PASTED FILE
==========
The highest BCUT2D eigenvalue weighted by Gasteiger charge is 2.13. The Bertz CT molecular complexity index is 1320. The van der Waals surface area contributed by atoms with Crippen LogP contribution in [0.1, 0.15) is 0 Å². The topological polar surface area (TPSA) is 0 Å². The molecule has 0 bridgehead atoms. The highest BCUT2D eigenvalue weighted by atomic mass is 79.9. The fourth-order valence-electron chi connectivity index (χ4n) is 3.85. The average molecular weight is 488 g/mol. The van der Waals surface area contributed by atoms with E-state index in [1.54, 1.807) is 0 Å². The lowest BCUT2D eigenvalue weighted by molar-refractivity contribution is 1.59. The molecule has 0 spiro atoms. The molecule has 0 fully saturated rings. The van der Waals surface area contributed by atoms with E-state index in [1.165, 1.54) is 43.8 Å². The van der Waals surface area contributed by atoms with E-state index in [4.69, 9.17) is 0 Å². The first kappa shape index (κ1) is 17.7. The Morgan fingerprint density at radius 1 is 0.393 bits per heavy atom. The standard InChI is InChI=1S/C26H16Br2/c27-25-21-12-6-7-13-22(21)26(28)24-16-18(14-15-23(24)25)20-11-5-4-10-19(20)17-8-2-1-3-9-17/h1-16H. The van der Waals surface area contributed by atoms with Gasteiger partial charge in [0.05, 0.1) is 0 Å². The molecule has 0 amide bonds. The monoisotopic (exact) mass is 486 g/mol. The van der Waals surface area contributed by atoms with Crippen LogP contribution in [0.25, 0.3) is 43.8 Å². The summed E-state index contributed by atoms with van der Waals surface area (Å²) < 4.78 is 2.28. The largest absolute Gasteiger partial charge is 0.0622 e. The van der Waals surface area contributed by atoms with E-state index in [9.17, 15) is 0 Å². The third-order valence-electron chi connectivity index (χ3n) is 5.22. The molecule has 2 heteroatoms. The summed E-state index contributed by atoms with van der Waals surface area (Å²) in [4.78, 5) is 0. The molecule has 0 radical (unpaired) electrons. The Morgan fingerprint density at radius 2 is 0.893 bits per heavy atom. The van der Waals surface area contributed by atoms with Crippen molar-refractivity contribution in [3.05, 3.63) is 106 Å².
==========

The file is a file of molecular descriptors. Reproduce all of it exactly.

The highest BCUT2D eigenvalue weighted by Gasteiger charge is 2.13. The Bertz CT molecular complexity index is 1320. The van der Waals surface area contributed by atoms with Crippen LogP contribution in [0.1, 0.15) is 0 Å². The topological polar surface area (TPSA) is 0 Å². The molecule has 0 bridgehead atoms. The highest BCUT2D eigenvalue weighted by atomic mass is 79.9. The fourth-order valence-electron chi connectivity index (χ4n) is 3.85. The average molecular weight is 488 g/mol. The van der Waals surface area contributed by atoms with E-state index in [1.54, 1.807) is 0 Å². The lowest BCUT2D eigenvalue weighted by molar-refractivity contribution is 1.59. The molecule has 0 spiro atoms. The molecule has 0 fully saturated rings. The van der Waals surface area contributed by atoms with E-state index in [1.165, 1.54) is 43.8 Å². The van der Waals surface area contributed by atoms with E-state index in [4.69, 9.17) is 0 Å². The first kappa shape index (κ1) is 17.7. The Morgan fingerprint density at radius 1 is 0.393 bits per heavy atom. The standard InChI is InChI=1S/C26H16Br2/c27-25-21-12-6-7-13-22(21)26(28)24-16-18(14-15-23(24)25)20-11-5-4-10-19(20)17-8-2-1-3-9-17/h1-16H. The van der Waals surface area contributed by atoms with Gasteiger partial charge in [0.05, 0.1) is 0 Å². The molecule has 0 amide bonds. The monoisotopic (exact) mass is 486 g/mol. The van der Waals surface area contributed by atoms with Crippen LogP contribution in [0.25, 0.3) is 43.8 Å². The summed E-state index contributed by atoms with van der Waals surface area (Å²) < 4.78 is 2.28. The largest absolute Gasteiger partial charge is 0.0622 e. The van der Waals surface area contributed by atoms with E-state index in [9.17, 15) is 0 Å². The third-order valence-electron chi connectivity index (χ3n) is 5.22. The molecule has 2 heteroatoms. The summed E-state index contributed by atoms with van der Waals surface area (Å²) in [4.78, 5) is 0. The molecule has 0 radical (unpaired) electrons. The Morgan fingerprint density at radius 2 is 0.893 bits per heavy atom. The van der Waals surface area contributed by atoms with Crippen molar-refractivity contribution in [3.05, 3.63) is 106 Å².